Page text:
The local people are so kind and helpful and accepting. The goods and services are extremely affordable. I loved the Tashkent International School community for myself and for my children. I loved being a member of Tashkent Women's International Group (TWIG) and the U.S. Embassy community was absolutely incredible. So inclusive, so fun, supportive, interesting, generous, good people in leadership positions, and a good feeling.

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7. What are some interesting/fun things to do in the area? Can you recommend any “hidden gems"?

Most visitors and tourists prioritize visits to Samarkand, Bukhara, Khiva, and the Fergana Valley. There is an old Koran at the Hazrati Imam in Tashkent worth seeing. The Chorsu bazaar is an immersive experience in the sights, smells, styles, products, and culture of the country. I loved seeing any of the ballet or opera productions at the Alisher Navoi theatre, riding the Metro to see the unique station stops, checking out the bizarre Yangiobod bazaar, and visiting all the museums. Also, weekend trips into the mountains for hiking, sledding, skiing, horseback riding, and even a couple of camping trips.

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8. Is this a "shopping post"? Are there interesting handicrafts, artwork, antiques, or other items that people typically buy there?

Plenty. A local textile handicraft called Suzani, pottery and ceramics, Atlas and Adras fabrics (cotton and/or silk hand-dyed), hand-tied carpets and rugs, carved wood items, affordable custom-made clothing, local musical instruments, etc.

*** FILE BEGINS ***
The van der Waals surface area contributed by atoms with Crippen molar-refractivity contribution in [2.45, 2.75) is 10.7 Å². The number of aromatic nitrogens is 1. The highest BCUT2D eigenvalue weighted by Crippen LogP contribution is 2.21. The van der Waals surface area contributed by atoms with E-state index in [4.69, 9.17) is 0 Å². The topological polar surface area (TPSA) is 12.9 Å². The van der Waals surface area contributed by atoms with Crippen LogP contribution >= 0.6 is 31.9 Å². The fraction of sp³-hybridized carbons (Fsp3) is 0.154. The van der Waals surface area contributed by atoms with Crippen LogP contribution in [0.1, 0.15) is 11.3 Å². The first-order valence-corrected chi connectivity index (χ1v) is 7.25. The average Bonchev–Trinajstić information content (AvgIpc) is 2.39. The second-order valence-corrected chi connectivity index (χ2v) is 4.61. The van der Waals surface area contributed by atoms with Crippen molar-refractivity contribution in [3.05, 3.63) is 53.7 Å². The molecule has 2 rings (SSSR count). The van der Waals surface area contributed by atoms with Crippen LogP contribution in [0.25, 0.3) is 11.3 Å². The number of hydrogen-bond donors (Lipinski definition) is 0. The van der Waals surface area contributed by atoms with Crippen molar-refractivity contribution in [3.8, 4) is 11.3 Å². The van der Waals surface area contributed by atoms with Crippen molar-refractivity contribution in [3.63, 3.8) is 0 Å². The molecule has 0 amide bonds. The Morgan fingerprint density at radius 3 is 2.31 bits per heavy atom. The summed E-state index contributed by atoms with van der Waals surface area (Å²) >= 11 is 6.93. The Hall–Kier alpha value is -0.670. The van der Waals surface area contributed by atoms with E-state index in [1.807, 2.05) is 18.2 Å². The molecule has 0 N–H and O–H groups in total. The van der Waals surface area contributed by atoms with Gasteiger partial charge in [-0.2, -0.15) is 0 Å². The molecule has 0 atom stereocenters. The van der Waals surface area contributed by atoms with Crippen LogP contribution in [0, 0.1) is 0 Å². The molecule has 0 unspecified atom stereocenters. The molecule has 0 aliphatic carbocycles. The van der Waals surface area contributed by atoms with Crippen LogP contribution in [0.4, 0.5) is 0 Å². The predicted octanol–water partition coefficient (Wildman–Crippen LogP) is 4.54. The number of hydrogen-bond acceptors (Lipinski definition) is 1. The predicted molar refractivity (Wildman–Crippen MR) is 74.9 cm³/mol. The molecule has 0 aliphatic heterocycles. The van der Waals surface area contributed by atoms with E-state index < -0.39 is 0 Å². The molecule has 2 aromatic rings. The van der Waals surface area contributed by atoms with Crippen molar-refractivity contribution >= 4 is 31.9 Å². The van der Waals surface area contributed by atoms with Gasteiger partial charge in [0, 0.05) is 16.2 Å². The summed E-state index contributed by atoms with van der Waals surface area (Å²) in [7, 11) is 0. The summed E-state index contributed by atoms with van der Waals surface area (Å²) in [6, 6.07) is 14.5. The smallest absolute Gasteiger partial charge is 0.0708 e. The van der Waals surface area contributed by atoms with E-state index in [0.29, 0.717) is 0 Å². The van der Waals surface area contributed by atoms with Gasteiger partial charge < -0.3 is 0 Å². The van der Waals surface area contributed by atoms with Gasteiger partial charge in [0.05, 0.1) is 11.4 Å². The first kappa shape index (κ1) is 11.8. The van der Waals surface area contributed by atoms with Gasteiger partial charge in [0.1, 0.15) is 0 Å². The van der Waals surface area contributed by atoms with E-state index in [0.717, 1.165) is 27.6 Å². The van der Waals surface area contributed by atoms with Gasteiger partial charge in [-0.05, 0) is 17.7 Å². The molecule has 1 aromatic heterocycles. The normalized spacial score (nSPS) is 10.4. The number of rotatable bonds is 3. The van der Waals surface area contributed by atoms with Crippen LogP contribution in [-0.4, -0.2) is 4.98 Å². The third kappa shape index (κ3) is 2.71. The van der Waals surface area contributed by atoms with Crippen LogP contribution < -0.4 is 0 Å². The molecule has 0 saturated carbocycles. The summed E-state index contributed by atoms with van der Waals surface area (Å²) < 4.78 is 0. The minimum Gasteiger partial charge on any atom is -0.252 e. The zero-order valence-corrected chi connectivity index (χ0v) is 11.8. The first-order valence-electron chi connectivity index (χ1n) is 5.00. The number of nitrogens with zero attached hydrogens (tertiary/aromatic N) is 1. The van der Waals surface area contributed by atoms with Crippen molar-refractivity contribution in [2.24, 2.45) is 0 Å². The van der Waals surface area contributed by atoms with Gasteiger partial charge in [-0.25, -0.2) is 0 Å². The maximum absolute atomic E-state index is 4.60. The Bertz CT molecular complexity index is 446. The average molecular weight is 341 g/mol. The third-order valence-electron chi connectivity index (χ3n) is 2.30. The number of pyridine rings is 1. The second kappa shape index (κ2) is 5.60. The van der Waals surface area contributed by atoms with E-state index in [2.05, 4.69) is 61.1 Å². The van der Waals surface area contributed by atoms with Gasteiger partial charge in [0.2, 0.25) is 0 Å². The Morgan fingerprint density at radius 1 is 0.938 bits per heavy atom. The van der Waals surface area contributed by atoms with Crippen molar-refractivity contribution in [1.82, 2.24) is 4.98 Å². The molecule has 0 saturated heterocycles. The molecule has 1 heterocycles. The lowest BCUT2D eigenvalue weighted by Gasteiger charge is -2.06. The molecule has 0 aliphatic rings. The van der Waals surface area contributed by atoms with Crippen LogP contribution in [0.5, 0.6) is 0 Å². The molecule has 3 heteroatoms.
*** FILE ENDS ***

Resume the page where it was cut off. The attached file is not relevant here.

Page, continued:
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9. What are the particular advantages of living in this city?

So affordable. Very safe. The culture is a really interesting historical blend of Asia, the Middle East, India, and Russia, so it feels like no other place you've lived (unless you've lived in Central Asia before, but it's even more authentic and less modern than some of its neighbors).

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Words of Wisdom:

1. What do you wish you had known about this particular city/country before moving there?

The air quality can be very poor for prolonged periods during the winter. There really are very limited or very expensive modern international products available in country, so you need to be low maintenance, resourceful, and maintain a grateful mindset. The driving is crazy, but don't let that stop you from doing it, necessarily.

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2. Knowing what you know now, would you still move to this city?

Totally. I was very sad to leave and would do it again. My kids were fine to be there, but fine to leave, too. My husband thought two years was enough and would not care to go back.